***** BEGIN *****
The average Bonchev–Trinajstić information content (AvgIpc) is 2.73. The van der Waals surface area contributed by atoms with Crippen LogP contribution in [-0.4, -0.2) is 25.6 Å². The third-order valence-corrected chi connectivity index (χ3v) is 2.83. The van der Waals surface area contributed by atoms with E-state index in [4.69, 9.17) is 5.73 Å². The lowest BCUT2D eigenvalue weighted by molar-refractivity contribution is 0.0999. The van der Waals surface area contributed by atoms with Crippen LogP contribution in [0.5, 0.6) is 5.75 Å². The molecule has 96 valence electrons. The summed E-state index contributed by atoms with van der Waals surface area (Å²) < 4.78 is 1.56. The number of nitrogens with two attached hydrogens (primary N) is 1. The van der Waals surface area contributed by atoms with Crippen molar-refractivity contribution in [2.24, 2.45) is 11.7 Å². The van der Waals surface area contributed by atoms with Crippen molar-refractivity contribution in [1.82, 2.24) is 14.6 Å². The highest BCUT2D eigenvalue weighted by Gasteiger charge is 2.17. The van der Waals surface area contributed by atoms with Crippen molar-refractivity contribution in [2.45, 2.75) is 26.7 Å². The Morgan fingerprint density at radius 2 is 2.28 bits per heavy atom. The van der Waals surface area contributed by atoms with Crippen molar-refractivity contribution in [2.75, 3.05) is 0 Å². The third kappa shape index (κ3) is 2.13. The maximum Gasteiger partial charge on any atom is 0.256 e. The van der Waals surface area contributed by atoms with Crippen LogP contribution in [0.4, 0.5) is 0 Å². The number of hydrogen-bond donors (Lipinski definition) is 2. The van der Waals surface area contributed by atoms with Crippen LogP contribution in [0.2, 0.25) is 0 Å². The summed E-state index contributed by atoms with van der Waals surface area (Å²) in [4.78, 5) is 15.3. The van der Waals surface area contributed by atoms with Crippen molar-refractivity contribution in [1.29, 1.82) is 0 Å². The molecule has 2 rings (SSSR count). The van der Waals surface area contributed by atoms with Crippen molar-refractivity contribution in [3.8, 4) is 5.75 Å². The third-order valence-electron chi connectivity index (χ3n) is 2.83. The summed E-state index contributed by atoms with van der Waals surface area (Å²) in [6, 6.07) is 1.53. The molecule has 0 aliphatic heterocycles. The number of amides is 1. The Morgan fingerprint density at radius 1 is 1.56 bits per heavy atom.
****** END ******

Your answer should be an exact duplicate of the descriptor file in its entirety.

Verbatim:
The average Bonchev–Trinajstić information content (AvgIpc) is 2.73. The van der Waals surface area contributed by atoms with Crippen LogP contribution in [-0.4, -0.2) is 25.6 Å². The third-order valence-corrected chi connectivity index (χ3v) is 2.83. The van der Waals surface area contributed by atoms with E-state index in [4.69, 9.17) is 5.73 Å². The lowest BCUT2D eigenvalue weighted by molar-refractivity contribution is 0.0999. The van der Waals surface area contributed by atoms with Crippen LogP contribution in [0.5, 0.6) is 5.75 Å². The molecule has 96 valence electrons. The summed E-state index contributed by atoms with van der Waals surface area (Å²) < 4.78 is 1.56. The number of nitrogens with two attached hydrogens (primary N) is 1. The van der Waals surface area contributed by atoms with Crippen molar-refractivity contribution in [2.24, 2.45) is 11.7 Å². The van der Waals surface area contributed by atoms with Crippen molar-refractivity contribution in [1.82, 2.24) is 14.6 Å². The highest BCUT2D eigenvalue weighted by Gasteiger charge is 2.17. The van der Waals surface area contributed by atoms with Crippen molar-refractivity contribution in [2.45, 2.75) is 26.7 Å². The Morgan fingerprint density at radius 2 is 2.28 bits per heavy atom. The van der Waals surface area contributed by atoms with Crippen molar-refractivity contribution in [2.75, 3.05) is 0 Å². The third kappa shape index (κ3) is 2.13. The maximum Gasteiger partial charge on any atom is 0.256 e. The van der Waals surface area contributed by atoms with Crippen LogP contribution in [0.4, 0.5) is 0 Å². The number of hydrogen-bond donors (Lipinski definition) is 2. The van der Waals surface area contributed by atoms with Crippen LogP contribution in [0.2, 0.25) is 0 Å². The summed E-state index contributed by atoms with van der Waals surface area (Å²) in [4.78, 5) is 15.3. The van der Waals surface area contributed by atoms with Crippen molar-refractivity contribution in [1.29, 1.82) is 0 Å². The molecule has 2 rings (SSSR count). The van der Waals surface area contributed by atoms with Crippen molar-refractivity contribution in [3.8, 4) is 5.75 Å². The third-order valence-electron chi connectivity index (χ3n) is 2.83. The summed E-state index contributed by atoms with van der Waals surface area (Å²) in [6, 6.07) is 1.53. The molecule has 0 aliphatic heterocycles. The number of amides is 1. The Morgan fingerprint density at radius 1 is 1.56 bits per heavy atom.